Wednesday 27 July 2016

Butterfly fly away

Two days, 
two counties, 
three sites,
and a whole lot of butterflies!

I had actually been planning this trip for about a year now.  Last summer I was just getting into butterflies, and I discovered that Wingate Quarry in Durham had a colony of Marbled Whites, a butterfly I'd never seen but which looked quite special.  Then I discovered that Bishop Middleham Quarry, nearby, had a colony of Northern Brown Argus, another one I'd never seen.  It was late in the summer when I finally got down there last year, and not a particularly good day.  I made it as far as Wingate and found a single Marbled White before the rain started.  So it went onto the list for this year.  I got down there in mid-July for a day out with my mum.

The weather didn't look quite perfect, but certainly good enough; dry with sunny spells.  It turned out to be a lot better than that.  It was lovely and sunny at Wingate Quarry.

It clouded over and even threatened rain when we stopped at Castle Lake to look for Corn Buntings and I was starting to feel a bit doubtful about Bishop Middleham Quarry at that point but when we got there the sun came out again for a brief, glorious ten minutes, only to start raining when we got back to the car.

The butterflies were wonderful.  Wingate Quarry was alive with Common Blues (my first of the year), Meadow Browns and Ringlets, and on the small hill near the entrance I found a good half dozen or so Marbled Whites showing beautifully.  After seeing one last year, I'd declared this to be my favourite butterfly and seeing so many more only strengthened its position!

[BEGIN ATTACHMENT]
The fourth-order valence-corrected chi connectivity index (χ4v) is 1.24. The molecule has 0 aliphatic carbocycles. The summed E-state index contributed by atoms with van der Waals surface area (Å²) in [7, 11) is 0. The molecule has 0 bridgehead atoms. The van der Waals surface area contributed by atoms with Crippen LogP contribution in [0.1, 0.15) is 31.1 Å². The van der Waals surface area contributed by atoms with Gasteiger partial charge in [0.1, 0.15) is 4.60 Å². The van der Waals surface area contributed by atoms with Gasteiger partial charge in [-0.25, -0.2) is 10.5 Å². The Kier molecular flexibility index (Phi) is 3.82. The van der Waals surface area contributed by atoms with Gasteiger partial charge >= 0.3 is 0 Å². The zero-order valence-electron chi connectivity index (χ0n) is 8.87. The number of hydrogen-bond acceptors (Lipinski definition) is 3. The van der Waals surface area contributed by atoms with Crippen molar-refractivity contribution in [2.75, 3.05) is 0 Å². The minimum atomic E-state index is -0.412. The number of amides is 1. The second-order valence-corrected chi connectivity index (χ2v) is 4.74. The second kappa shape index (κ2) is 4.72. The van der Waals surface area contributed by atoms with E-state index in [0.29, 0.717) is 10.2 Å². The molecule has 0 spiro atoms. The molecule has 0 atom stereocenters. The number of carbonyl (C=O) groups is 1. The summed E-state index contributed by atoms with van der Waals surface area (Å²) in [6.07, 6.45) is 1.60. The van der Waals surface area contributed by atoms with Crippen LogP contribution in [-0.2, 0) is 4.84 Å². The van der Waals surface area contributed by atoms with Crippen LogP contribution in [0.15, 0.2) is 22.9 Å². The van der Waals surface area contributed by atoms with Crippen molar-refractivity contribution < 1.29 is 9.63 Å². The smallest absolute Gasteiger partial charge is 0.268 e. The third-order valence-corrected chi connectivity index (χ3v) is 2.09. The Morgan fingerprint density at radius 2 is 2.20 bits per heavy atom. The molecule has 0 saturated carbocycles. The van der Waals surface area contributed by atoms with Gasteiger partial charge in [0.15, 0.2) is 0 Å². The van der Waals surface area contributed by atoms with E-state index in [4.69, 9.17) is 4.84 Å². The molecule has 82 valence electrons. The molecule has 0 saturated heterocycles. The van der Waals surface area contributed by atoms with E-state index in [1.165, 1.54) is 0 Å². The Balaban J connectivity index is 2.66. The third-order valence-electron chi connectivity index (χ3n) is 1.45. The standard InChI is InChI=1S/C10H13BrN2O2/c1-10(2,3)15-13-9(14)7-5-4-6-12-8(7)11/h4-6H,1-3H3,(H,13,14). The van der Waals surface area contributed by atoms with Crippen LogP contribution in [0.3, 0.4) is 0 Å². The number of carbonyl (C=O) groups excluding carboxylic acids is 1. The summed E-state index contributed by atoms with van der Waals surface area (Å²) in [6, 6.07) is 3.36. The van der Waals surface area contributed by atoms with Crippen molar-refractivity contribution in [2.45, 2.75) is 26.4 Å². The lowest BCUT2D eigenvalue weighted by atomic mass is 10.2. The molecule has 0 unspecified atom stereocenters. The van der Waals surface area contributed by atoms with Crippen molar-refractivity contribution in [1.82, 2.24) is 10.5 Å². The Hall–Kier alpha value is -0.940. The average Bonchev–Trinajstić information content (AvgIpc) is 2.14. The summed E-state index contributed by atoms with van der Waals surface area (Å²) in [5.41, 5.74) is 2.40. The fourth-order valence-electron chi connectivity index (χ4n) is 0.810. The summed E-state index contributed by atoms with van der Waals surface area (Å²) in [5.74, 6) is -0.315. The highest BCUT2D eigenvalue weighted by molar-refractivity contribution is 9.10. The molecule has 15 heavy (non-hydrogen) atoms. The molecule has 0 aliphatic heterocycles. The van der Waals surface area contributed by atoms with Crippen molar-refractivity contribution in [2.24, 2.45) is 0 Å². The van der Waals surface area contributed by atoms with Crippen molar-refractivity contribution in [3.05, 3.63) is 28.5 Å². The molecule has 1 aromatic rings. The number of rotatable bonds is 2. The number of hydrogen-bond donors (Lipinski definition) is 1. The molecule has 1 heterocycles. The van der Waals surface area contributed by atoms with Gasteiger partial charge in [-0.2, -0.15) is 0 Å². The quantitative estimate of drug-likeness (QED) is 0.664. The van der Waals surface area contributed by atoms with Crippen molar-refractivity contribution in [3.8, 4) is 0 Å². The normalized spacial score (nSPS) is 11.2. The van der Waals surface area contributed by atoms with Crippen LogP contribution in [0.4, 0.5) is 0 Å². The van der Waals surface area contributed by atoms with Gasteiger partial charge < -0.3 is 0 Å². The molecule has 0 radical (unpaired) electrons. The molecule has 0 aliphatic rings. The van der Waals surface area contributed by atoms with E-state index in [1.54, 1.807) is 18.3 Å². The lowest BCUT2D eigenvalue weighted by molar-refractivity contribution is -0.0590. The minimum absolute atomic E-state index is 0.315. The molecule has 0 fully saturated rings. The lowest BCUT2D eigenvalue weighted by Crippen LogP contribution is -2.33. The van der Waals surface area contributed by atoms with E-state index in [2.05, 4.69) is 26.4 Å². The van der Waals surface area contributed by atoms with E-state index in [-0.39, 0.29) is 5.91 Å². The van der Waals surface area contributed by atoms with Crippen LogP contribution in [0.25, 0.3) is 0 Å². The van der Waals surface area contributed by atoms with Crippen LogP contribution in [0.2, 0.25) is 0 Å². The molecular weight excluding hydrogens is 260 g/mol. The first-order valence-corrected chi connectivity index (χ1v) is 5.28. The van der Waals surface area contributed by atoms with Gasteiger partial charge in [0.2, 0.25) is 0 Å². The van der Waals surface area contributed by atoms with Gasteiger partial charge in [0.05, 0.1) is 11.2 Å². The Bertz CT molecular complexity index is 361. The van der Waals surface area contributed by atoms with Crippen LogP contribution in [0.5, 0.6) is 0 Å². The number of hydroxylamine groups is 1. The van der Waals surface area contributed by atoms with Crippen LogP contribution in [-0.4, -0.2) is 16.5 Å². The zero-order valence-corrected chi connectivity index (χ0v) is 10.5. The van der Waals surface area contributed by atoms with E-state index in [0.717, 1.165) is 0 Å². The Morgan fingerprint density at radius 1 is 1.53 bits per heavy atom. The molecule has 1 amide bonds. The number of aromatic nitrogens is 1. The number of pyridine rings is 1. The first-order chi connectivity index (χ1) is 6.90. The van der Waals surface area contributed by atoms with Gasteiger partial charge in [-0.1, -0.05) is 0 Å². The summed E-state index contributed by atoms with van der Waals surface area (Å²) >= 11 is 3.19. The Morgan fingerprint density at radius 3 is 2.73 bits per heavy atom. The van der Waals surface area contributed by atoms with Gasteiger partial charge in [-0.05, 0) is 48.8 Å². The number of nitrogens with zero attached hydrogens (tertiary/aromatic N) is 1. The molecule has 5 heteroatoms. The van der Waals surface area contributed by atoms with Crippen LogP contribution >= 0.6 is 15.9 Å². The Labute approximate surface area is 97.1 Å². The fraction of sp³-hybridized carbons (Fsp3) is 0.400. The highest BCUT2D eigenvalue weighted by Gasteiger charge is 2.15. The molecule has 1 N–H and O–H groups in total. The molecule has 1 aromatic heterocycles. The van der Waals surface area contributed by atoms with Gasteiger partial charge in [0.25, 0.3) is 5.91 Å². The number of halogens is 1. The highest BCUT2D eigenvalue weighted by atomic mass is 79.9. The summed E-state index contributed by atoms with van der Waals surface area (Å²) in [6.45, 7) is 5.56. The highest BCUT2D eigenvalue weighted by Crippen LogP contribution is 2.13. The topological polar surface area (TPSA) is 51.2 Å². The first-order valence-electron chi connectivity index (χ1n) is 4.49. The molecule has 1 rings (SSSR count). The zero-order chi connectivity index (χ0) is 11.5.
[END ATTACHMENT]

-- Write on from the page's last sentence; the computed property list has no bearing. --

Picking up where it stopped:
Blue butterflies come very close though.  They are so photogenic and bright.  Before this month I'd only ever seen a handful, so it's been lovely seeing them in much greater numbers.

Castle Lake was harder work.  The whole area seemed overrun with thistles and I couldn't get a clear view of what was on the lake itself with my binoculars, maybe because I didn't know the area.  There was only one significant target here though: Corn Bunting.  I'd actually had Corn Bunting on my life list for a while, as I'd identified a bird along Druridge Bay as one back in April 2014, right when I was starting to get back into birding.  I later took it off when I learnt a bit more and decided that it probably hadn't been what I'd thought.  I'd known about the Castle Lake birds since the start of the year but even though it was a potential lifer I'd been putting off a trip there until I could combine it with the butterfly hunting at the nearby quarry.  A good walk around the western half of the lake revealed nothing though, and I met up with my mum again on a hilltop and declared myself defeated.  We started back for the village when I spotted something sitting on a wall nearby.  A quick check with the binoculars and I was ticking my first Corn Bunting.  It's not the most spectacular of birds, but is rather nice in its own way and I was happy to finally see one and put that earlier error to rest.